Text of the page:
Like many people, Daniel Schachne grew up loving sports. He loved to participate—playing baseball, soccer and, his favorite, basketball. But by middle school, Daniel realized that he was never going to play in the National Basketball Association (NBA).
Unlike most people, however, Daniel stayed true to his first love and focused his passion and enthusiasm in a new direction. He concentrated on Sport Management at the University of Michigan and, after graduation, took a full-time position with the NBA. "It was a unique opportunity to turn what I'm passionate about into a profession. It's a rare and great thing when work doesn't feel like work," Daniel says.
Daniel laid the groundwork for his vocation through a series of sports-related internships in college. "Thousands of people apply for positions in sports," he says. "It takes a lot of networking and relationship building."
For Daniel, who "loves how sports bring people together," the experience continues to build connections. "Whenever I meet someone, they always want to know about my experience at the NBA. What did I do there? What players do I know? Even during Field II, our Brazilian sponsors wanted to know about my experience at the NBA."
But his enviable experience also inspires another frequent question: "Why do you want to get an MBA?"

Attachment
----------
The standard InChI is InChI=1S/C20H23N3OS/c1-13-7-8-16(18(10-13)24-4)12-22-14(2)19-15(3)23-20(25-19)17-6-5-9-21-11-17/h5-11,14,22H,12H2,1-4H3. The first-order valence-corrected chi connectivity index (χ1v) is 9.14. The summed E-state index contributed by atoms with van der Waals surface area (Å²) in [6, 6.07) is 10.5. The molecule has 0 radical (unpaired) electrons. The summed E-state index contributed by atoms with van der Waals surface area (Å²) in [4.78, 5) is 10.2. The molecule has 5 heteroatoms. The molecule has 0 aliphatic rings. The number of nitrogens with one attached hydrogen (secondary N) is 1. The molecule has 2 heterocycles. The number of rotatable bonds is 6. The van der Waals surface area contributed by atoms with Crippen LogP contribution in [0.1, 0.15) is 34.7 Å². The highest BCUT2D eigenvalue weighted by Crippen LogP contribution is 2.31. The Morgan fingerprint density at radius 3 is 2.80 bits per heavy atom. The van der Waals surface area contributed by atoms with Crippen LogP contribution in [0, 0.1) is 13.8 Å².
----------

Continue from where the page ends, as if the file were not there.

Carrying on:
Making a full time commitment to personal growth
"Frankly," says Daniel, "I wanted to get my MBA for the business education. Majoring in Sport Management set me up exactly as I hoped it would and helped me find a full-time role in the industry. But I wanted, and think I needed, something more to achieve my long-term goals. While I had a specific sales and marketing background, I wanted to hone my knowledge of accounting, finance, strategy and operations."
The desire for a deeper education also has a more personal motivation. Three of Daniel's grandparents are Holocaust survivors, and they pushed his parents toward higher education as an opportunity to better themselves in their new country. Daniel's parents, in turn, encouraged their children to follow their dreams. "Each generation," he says, "feels driven to do more with what is available to them."
Originally, Daniel was attracted to a part-time MBA program that would allow him to keep his position at the NBA. But he recognized that pursuing two significant commitments at once would inevitably lead to compromise. "I like to invest everything in my goals, and I thought it would be impossible to do it in a part-time structure. There would have been too many times when I would have had to sacrifice either work or school."
Daniel's mentor at the NBA, Deputy Commissioner Mark Tatum, is an HBS alum who encouraged Daniel to apply. Now in the second semester of his first year, Daniel finds that one of the things he loves most about sports—its ability to bring people together—is also what he finds most rewarding about HBS. ""Here I am, without any financial background, but there are so many classmates willing to sit with me and explain the concepts," he says. "It's a truly collaborative environment in which people help each other on class topics, on careers, on industries and more. The unselfish willingness of people to give up their personal time consistently rises above and beyond my wildest expectations."